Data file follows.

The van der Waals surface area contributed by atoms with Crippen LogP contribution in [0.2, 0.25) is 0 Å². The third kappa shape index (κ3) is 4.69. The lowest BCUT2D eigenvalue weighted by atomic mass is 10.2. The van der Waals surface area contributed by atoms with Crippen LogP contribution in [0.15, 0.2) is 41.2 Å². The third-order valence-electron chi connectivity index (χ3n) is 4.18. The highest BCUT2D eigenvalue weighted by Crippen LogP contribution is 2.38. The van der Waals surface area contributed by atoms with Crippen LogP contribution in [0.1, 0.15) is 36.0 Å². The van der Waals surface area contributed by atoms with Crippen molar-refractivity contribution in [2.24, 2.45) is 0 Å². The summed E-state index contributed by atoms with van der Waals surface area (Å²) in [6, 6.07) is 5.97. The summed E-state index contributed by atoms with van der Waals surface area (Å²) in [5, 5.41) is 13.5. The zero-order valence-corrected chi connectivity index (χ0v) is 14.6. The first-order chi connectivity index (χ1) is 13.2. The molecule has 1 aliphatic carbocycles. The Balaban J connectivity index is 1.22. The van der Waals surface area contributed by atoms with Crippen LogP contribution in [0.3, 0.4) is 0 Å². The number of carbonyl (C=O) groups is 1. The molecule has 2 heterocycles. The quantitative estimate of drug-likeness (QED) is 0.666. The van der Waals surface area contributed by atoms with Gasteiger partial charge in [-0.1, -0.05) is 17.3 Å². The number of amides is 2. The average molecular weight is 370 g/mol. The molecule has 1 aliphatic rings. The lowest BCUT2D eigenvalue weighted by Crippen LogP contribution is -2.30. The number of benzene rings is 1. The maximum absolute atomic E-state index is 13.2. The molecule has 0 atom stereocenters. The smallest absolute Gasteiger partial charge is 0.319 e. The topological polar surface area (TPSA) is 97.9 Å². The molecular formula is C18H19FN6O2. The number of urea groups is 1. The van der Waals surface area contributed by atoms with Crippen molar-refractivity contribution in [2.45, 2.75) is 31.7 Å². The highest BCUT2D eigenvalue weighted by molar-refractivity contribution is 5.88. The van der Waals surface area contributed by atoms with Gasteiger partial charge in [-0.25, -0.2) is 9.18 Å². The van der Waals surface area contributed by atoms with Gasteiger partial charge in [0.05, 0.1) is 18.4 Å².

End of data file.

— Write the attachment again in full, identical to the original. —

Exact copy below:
The van der Waals surface area contributed by atoms with Crippen LogP contribution in [0.2, 0.25) is 0 Å². The third kappa shape index (κ3) is 4.69. The lowest BCUT2D eigenvalue weighted by atomic mass is 10.2. The van der Waals surface area contributed by atoms with Crippen LogP contribution in [0.15, 0.2) is 41.2 Å². The third-order valence-electron chi connectivity index (χ3n) is 4.18. The highest BCUT2D eigenvalue weighted by Crippen LogP contribution is 2.38. The van der Waals surface area contributed by atoms with Crippen LogP contribution in [0.1, 0.15) is 36.0 Å². The van der Waals surface area contributed by atoms with Crippen molar-refractivity contribution in [2.24, 2.45) is 0 Å². The summed E-state index contributed by atoms with van der Waals surface area (Å²) in [6, 6.07) is 5.97. The summed E-state index contributed by atoms with van der Waals surface area (Å²) in [5, 5.41) is 13.5. The zero-order valence-corrected chi connectivity index (χ0v) is 14.6. The first-order chi connectivity index (χ1) is 13.2. The molecule has 1 aliphatic carbocycles. The Balaban J connectivity index is 1.22. The van der Waals surface area contributed by atoms with Crippen LogP contribution in [0.3, 0.4) is 0 Å². The number of carbonyl (C=O) groups is 1. The molecule has 2 heterocycles. The quantitative estimate of drug-likeness (QED) is 0.666. The van der Waals surface area contributed by atoms with Gasteiger partial charge in [-0.1, -0.05) is 17.3 Å². The number of amides is 2. The average molecular weight is 370 g/mol. The molecule has 1 aliphatic rings. The lowest BCUT2D eigenvalue weighted by Crippen LogP contribution is -2.30. The number of benzene rings is 1. The maximum absolute atomic E-state index is 13.2. The molecule has 0 atom stereocenters. The smallest absolute Gasteiger partial charge is 0.319 e. The topological polar surface area (TPSA) is 97.9 Å². The molecular formula is C18H19FN6O2. The number of urea groups is 1. The van der Waals surface area contributed by atoms with Crippen molar-refractivity contribution in [2.45, 2.75) is 31.7 Å². The highest BCUT2D eigenvalue weighted by molar-refractivity contribution is 5.88. The van der Waals surface area contributed by atoms with Gasteiger partial charge in [-0.25, -0.2) is 9.18 Å². The van der Waals surface area contributed by atoms with Gasteiger partial charge in [0.05, 0.1) is 18.4 Å².